Nonna Betta – kosher style cuisine is an authentic Roman Jewish restaurant because I am a ninth generation Roman Jew and Nonna Betta was actually my grandmother.
2 separate menus Respecting the Judaic Talmud rule that forbids mixing meat with dairy – a verse of the Torah says “Do not cook a kid in its mother’s milk” – at Nonna Betta dishes can be chosen from two separate menus: one featuring meat dishes, and one featuring fish or cheese. Moreover, even modern nutrition suggests not mixing meat protein and dairy.
Seasonal dishes Traditional dishes handed down by my grandmother are prepared express, using only seasonal ingredients. Among these, our famous fried platters, well loved for their feather-light texture. Aside from the variety with which they rotate, the oil employed for frying is used exclusively for cooking fresh vegetables and cod fillets only, that is never crustaceans or mollusks (that are prohibited) nor frozen products, which are totally missing from our pantry.
Typical cuisine and Middle Eastern specialties Aside from our renowned dishes, made according to Nonna Betta’s teachings – carciofi alla giudìa (Jewish Roman-style fried artichokes), pezzetti fritti (assorted fried veggies), filetti di baccalà (battered cod fillets), fiori di zucca (zucchini flowers), amatriciana alla giudìa (Roman Jewish-style ‘amatriciana’ without pork), agnolotti col sugo di stracotto (ravioli stuffed pasta pockets dressed with a slow-cooked meat sauce), polpette col sedano (meatballs with celery), rigatoni con la pajata (pasta with veal intestines), aliciotti con l’indivia (baked fish and endive), baccalà a cipolla e pomodoro (stewed cod with onions and tomato), tagliolini cicoria e bottarga (tagliolini with dandelion greens and mullet roe), cacio e pepe con cicoria (cacio e pepe pasta with added stir-fried dandelion greens) – our restaurant also offers a selection of Middle Eastern specialties, like felafel, fish–, meat– or vegetable couscous; hummus and babaganoush. Typical sweets and desserts, which are all homemade, like our bread and fresh pasta, all are also worthy of mention.
The ghetto Our restaurant is cozy and pleasant. On the walls are large reproductions of art depicting vignettes of daily life in the Rome Jewish Ghetto before the late 1800s demolitions (you can browse them in our Gallery section). In this place, immersed in a relaxed and welcoming setting, you can relive the stories of the Ghetto, and perhaps find answers to questions you “never dared to ask” regarding the Jewish culture, religion or the 2000 year-old presence of Jews in Rome.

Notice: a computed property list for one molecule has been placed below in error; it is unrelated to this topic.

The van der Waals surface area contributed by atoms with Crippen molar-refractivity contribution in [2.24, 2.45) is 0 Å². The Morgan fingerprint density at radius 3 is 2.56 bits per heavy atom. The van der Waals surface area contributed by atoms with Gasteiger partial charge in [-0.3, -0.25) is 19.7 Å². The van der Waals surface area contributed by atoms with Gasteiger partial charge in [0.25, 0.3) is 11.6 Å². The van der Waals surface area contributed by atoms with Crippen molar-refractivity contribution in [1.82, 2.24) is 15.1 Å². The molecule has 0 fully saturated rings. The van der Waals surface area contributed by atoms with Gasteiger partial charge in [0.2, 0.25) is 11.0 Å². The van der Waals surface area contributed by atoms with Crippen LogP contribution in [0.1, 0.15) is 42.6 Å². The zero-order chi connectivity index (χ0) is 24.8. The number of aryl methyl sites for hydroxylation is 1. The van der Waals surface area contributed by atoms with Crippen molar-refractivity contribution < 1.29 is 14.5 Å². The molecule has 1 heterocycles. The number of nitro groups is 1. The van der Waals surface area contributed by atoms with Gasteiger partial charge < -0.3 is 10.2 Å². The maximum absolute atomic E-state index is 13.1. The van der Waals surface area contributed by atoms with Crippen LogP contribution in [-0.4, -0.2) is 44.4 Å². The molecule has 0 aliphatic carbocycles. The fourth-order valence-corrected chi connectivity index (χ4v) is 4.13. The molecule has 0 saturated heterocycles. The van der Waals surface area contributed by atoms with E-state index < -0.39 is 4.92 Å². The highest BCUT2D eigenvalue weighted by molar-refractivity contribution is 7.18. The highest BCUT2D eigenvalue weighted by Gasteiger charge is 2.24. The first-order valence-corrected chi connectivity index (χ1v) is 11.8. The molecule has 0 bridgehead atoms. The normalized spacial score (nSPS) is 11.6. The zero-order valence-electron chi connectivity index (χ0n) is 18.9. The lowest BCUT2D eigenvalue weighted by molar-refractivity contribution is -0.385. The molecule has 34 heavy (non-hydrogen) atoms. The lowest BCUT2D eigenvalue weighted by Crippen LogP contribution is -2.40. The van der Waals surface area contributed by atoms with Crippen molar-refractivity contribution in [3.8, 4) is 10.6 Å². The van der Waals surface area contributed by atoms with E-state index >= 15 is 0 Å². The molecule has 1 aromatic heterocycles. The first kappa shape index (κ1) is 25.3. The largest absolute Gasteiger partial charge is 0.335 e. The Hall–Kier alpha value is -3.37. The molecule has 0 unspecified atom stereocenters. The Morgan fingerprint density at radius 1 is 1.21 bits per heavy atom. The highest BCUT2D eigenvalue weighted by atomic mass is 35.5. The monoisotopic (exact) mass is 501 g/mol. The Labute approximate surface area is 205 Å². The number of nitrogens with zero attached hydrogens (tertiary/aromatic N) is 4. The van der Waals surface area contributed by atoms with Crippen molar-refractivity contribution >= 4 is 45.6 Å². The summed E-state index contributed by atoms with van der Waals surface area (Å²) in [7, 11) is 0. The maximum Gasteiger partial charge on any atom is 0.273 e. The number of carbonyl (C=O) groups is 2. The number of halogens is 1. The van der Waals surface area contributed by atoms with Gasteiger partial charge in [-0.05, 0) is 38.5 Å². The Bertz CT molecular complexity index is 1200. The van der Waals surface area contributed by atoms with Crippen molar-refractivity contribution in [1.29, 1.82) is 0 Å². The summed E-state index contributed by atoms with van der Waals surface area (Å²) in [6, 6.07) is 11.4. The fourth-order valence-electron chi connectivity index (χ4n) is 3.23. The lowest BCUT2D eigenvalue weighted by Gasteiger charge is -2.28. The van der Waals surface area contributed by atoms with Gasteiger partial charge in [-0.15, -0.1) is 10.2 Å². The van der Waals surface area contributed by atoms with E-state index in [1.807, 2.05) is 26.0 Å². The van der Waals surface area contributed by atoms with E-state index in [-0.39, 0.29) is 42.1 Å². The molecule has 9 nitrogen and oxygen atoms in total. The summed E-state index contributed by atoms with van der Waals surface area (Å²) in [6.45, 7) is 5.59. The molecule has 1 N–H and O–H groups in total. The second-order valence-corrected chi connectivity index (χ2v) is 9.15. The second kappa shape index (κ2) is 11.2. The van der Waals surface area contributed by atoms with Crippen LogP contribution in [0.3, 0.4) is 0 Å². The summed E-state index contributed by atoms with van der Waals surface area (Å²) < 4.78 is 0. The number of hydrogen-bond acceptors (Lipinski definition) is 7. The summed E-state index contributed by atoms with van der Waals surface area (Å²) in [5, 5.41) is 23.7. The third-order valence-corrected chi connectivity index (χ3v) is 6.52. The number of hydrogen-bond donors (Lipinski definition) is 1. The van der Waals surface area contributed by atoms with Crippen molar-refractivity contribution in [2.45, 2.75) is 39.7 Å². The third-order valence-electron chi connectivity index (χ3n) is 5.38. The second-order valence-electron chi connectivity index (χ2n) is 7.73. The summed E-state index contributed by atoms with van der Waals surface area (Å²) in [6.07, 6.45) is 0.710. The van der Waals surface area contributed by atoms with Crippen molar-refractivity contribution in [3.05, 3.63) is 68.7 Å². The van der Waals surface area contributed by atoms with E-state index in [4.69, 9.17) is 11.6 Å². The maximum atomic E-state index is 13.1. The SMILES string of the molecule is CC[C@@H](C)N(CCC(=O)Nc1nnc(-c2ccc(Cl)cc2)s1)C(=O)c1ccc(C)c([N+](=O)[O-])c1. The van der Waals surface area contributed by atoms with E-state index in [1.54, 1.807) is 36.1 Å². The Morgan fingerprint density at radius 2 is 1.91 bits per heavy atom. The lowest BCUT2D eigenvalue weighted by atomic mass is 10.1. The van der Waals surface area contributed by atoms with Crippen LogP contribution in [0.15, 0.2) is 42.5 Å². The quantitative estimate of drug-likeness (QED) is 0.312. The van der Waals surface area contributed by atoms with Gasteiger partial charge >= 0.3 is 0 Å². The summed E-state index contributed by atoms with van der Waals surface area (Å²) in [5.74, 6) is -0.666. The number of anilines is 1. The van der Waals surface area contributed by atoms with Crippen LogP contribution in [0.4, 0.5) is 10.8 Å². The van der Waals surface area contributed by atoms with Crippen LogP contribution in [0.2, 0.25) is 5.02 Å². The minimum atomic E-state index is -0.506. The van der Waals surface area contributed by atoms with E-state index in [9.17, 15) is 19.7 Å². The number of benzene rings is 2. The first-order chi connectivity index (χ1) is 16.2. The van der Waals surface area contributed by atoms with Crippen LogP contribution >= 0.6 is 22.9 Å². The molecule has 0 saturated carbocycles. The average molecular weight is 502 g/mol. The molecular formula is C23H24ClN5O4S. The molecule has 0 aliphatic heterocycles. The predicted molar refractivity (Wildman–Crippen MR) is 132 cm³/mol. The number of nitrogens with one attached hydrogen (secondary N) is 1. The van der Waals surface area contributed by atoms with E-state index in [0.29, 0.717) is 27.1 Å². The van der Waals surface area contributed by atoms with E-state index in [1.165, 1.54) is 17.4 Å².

It’s easy to eat well in the Rome Jewish Ghetto because an ancient religious rule demands the use of fresh and selected ingredients, constantly and rigorously monitored: in other words the forerunner of organic cuisine. It’s also easy to eat well in the Jewish Ghetto because in the 300+ years of living in confinement, Roman Jews have maintained unequalled culinary experiences. It’s furthermore easy because everyone – from those stuffing sandwiches to the chic restaurant owners – cares about la bella figura (making a good impression) in the name of hospitality, which is duly considered sacred. When in 1555 Pope Paul IV of the Carafa dynasty considered “absurdum” that lowly Jews lived next to Christians, he decided to segregate them in an enclosure. Only in 1870 did the doors that opened at dawn and shut at sunset finally remain flung open indefinitely. It’s thanks to this separation that Roman Jews invented and maintained a local dialect that incorporates ancient romanesco dialect terms mixed with biblical Hebrew, and mostly allowed the tradition of quintessential recipes that delight our palates. It’s pleasant to dine at Nonna Betta – kosher style cuisine, all while taking a giant step back in time (about a century) when the ghetto was still in existence. The large wall-mounted reproductions of colorful ghetto life vignettes by artist Roesler Franz help the imagination. After three centuries of segregation and confinement, Nonna Betta – kosher style cuisine wishes to be an open-minded meeting place, a place where it’s possible to immerse oneself, in good company, in the 2000 year-old history of the Jews of Rome.